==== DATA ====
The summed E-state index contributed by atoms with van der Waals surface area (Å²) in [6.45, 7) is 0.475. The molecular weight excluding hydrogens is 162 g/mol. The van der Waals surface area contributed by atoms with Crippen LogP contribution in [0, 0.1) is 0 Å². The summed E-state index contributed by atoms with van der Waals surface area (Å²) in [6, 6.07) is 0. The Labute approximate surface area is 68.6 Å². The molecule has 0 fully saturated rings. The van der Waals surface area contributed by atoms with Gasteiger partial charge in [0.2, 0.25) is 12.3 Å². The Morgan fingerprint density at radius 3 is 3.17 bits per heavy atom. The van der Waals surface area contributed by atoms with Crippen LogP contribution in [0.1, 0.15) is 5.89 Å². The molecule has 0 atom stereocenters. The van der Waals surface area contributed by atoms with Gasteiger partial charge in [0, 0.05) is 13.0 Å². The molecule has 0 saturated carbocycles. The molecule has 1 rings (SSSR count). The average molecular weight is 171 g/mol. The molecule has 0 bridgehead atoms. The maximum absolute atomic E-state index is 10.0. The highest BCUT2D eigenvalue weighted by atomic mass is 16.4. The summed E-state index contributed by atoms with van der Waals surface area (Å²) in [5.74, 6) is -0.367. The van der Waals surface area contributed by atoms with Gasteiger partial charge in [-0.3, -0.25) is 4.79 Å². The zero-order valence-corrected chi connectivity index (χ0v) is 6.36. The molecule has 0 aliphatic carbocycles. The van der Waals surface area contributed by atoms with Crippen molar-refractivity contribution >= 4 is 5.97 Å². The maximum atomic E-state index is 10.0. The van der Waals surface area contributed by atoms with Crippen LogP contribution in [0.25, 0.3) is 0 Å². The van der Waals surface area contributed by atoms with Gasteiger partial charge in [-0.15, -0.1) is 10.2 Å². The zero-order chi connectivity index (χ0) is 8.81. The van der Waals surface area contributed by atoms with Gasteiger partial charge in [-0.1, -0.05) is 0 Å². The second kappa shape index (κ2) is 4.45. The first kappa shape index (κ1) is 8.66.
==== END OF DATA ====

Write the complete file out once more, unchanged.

The summed E-state index contributed by atoms with van der Waals surface area (Å²) in [6.45, 7) is 0.475. The molecular weight excluding hydrogens is 162 g/mol. The van der Waals surface area contributed by atoms with Crippen LogP contribution in [0, 0.1) is 0 Å². The summed E-state index contributed by atoms with van der Waals surface area (Å²) in [6, 6.07) is 0. The Labute approximate surface area is 68.6 Å². The molecule has 0 fully saturated rings. The van der Waals surface area contributed by atoms with Gasteiger partial charge in [0.2, 0.25) is 12.3 Å². The Morgan fingerprint density at radius 3 is 3.17 bits per heavy atom. The van der Waals surface area contributed by atoms with Crippen LogP contribution in [0.1, 0.15) is 5.89 Å². The molecule has 0 atom stereocenters. The van der Waals surface area contributed by atoms with Gasteiger partial charge in [0, 0.05) is 13.0 Å². The molecule has 0 saturated carbocycles. The molecule has 1 rings (SSSR count). The average molecular weight is 171 g/mol. The molecule has 0 bridgehead atoms. The maximum absolute atomic E-state index is 10.0. The highest BCUT2D eigenvalue weighted by atomic mass is 16.4. The summed E-state index contributed by atoms with van der Waals surface area (Å²) in [5.74, 6) is -0.367. The van der Waals surface area contributed by atoms with Gasteiger partial charge in [-0.3, -0.25) is 4.79 Å². The zero-order valence-corrected chi connectivity index (χ0v) is 6.36. The molecule has 0 aliphatic carbocycles. The van der Waals surface area contributed by atoms with Crippen molar-refractivity contribution >= 4 is 5.97 Å². The maximum atomic E-state index is 10.0. The van der Waals surface area contributed by atoms with Crippen LogP contribution in [0.25, 0.3) is 0 Å². The van der Waals surface area contributed by atoms with Gasteiger partial charge in [-0.15, -0.1) is 10.2 Å². The zero-order chi connectivity index (χ0) is 8.81. The van der Waals surface area contributed by atoms with Gasteiger partial charge in [-0.1, -0.05) is 0 Å². The second kappa shape index (κ2) is 4.45. The first kappa shape index (κ1) is 8.66.